Legal Beagle by Graeme Edgeler


MPs to vote on raising international travel perk

I don't really need to post this, as Idiot Savant of No Right Turn has beaten me to itBut, because I've written about the former MP's travel perk before, I thought I'd do it anyway.

For a reason it is yet to explain, Parliament is about to consider increasing the international travel perk for people who were MPs before 1999 by around 80%. Under the Members of Parliament (Remuneration and Services) Act 2013, it is set at around $11,000 per year now (see calculation below). Simon Bridges wants to increase it to around $20,000 per year.

A few years ago, they were updating the law around MP's pay and entitlements, and I told a select committee they should abolish the international travel perk that MPs who were members prior to 1999 still get on retirement:

Travel Entitlements of Former Members

I submit that all provision of travel entitlements for former Members should be abolished.
The justification for the continuation of this provision is that MPs at one point gave up a salary increase, and received the travel entitlement instead. That three- or six-year period in the 1970s for which MPs were “underpaid” was remedied with above-inflation salary increases, shortly thereafter. This tradition continues apace, which the salary increases of both ordinary members and ministers still exceeding inflation.
The vast majority of former members of Parliament who now benefit from this entitlement never suffered the “loss” that justified it. It was never a condition of their terms of employment, and was not factored into salary determinations in the way that MP’s direct travel entitlements were.

It is now 14 years since the entitlement was abolished for newly retiring MPs. Those who have even the remotest claim to have suffered through its removal have now had a minimum of 14 years in which to enjoy it. This is long enough. Whatever loss they may have endured, they have now been more than compensated.

I accept that former Prime Ministers may be in a different category, but consider that their needs are met by the provision of the annuity.

We can be grateful for the service of members of Parliament, and for the sacrifice of their families, but members of Parliament are well remunerated, and have been for a very long time. There is no justification for continuing this perk, and it should be abolished.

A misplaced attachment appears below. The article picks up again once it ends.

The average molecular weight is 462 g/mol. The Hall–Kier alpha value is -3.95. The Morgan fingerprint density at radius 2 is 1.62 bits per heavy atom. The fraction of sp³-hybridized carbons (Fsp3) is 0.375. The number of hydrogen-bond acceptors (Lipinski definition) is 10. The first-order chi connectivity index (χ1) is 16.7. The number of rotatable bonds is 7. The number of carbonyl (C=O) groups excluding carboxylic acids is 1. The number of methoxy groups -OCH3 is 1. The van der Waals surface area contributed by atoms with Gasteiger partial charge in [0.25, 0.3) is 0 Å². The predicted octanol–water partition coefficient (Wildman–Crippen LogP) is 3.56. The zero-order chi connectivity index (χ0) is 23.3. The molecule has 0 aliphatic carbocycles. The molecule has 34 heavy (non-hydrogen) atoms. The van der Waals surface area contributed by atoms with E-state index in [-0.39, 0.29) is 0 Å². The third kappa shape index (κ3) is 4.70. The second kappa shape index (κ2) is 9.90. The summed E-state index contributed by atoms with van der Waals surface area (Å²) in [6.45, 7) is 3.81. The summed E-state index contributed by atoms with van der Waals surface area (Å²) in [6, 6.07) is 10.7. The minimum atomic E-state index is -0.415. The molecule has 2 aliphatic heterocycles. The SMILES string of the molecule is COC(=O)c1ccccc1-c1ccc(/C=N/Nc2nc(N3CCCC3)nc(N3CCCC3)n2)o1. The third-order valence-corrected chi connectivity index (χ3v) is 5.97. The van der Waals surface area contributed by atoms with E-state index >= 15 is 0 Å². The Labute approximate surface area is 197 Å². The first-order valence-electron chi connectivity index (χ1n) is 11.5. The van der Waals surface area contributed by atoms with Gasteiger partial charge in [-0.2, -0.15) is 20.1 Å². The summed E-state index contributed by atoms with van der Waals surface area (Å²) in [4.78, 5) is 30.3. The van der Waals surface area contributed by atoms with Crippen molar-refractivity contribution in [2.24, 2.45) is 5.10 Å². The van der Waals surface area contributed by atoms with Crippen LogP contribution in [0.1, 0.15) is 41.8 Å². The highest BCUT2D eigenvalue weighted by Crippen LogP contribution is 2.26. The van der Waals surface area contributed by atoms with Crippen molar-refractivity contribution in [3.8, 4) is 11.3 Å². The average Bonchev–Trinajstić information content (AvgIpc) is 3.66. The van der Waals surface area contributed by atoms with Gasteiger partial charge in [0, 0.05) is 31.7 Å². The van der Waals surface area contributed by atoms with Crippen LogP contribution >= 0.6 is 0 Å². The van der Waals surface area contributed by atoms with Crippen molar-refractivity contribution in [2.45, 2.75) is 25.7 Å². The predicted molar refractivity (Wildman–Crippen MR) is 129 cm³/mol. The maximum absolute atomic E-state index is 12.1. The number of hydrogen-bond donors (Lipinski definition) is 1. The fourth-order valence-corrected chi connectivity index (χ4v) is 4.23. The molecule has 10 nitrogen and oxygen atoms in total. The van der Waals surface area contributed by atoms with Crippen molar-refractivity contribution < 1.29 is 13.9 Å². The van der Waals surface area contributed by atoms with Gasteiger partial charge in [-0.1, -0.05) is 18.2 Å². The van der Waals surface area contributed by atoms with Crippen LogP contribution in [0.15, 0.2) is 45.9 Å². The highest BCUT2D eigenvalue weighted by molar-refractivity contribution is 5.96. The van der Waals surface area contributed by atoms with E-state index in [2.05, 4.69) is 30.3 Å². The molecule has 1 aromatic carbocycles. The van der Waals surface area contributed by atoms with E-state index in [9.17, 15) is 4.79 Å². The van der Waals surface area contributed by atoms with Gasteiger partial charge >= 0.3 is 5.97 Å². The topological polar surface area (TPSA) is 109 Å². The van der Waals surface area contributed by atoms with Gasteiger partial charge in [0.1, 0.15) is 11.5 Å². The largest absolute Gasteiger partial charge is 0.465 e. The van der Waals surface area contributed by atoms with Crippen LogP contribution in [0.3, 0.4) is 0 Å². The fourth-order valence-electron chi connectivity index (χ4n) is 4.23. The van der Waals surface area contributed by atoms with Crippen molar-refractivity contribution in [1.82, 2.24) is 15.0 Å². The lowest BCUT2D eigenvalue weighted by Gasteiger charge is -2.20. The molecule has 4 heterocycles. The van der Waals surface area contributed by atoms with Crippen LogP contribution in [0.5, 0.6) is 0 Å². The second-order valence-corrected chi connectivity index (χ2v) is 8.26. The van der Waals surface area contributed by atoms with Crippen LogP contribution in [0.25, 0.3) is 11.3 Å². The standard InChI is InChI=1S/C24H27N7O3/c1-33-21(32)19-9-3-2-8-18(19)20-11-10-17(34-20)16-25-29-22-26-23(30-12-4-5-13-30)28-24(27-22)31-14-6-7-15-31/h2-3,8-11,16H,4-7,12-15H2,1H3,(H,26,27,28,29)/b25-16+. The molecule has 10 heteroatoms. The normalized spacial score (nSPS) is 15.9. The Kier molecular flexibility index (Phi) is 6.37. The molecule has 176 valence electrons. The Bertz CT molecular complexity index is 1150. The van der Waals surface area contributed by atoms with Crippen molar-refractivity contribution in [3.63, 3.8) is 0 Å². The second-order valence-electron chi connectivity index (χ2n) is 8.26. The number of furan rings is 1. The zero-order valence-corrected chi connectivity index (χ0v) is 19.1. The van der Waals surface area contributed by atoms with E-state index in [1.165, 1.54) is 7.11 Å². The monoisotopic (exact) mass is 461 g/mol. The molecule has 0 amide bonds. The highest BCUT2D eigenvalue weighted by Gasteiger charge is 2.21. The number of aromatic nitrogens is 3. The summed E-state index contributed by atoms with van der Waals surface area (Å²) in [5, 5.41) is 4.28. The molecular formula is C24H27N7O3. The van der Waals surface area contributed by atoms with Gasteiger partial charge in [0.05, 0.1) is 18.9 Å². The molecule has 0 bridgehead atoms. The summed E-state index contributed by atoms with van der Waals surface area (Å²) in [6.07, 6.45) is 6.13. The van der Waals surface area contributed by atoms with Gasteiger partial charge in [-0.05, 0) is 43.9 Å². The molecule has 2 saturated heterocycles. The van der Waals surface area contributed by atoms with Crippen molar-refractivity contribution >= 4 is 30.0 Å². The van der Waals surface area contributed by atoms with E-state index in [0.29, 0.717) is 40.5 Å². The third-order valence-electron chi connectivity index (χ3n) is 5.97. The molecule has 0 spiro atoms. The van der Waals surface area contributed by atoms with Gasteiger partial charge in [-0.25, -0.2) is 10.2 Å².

I remain of that view. And at the very least, the level of the international travel perk should not be increased. Next week, perhaps as early as Tuesday, MPs are going to get to vote on whether to do just that. Only a few current MPs will benefit from it when they retire (you have to have been an MP before the 1999 election), but it also benefits already retired MPs.

The change is pretty simple. The current maximum allowed international airfare subsidy for retired MPs who qualify is 90% (some former MPs get less based on the number of terms they served) of the lowest cost business fare between New Zealand and London is, as at July 1 of that year: for both them, and their spouse. They don't have to fly that route, or fly business class, but that's how the maximum is calculated. A quick check of webjet, suggests the cheapest business class return fare from Auckland to London is a little over $6000 (flying Malaysia Airlines), so the maximum annual rebate is currently around $11000.

For many, perhaps even most, New Zealanders, that would be a once-in-a-lifetime trip. Qualifying retired MPs and their spouses get up to that level of international travel every year.

The Government's proposed law change is simple: in the calculation of the maximum rebate on International travel, it replaces lowest cost business-class return fare between Auckland and London with an Air New Zealand business-class return fare. For former MPs who qualify for the perk, this will increase the maximum rebate to around $20,000 a year.

And don't think this is about supporting our local airline. Former MPs can still fly whichever airline they want. Air New Zealand is simply used as a means to increase the maximum allowed rebate for international travel.

So the change is, I think, an unnecessary one. But what makes the proposed amendment particularly dodgy is that it is being done through a statutes amendment bill, after that bill has already been through a Select Committee.

Statutes amendment bills are supposed to be for non-controversial technical changes. They group together a lot of semi-important changes to a whole range of unrelated legislation (this bill amends over 30 laws - included the Forests Act 1949, the Heavy Engineering Research Levy Act 1978, and the Tokelau (Territorial Sea and Exclusive Economic Zone) Act 1977) and they tend not to get much press. People can have a say, but you have to wade through quite a bit to actually find out what's in there, and even I don't always have the time to do that. But, of course, you can't have a say if the change is added after the bill has been through Select Committee, and passed its second reading.

The amendment was introduced on Thursday. According to Gerry Brownlee's business statement, it may be voted on as early as Tuesday, and if previous experience of statutes amendment bills is anything to go by, it could pass its final reading on Thursday.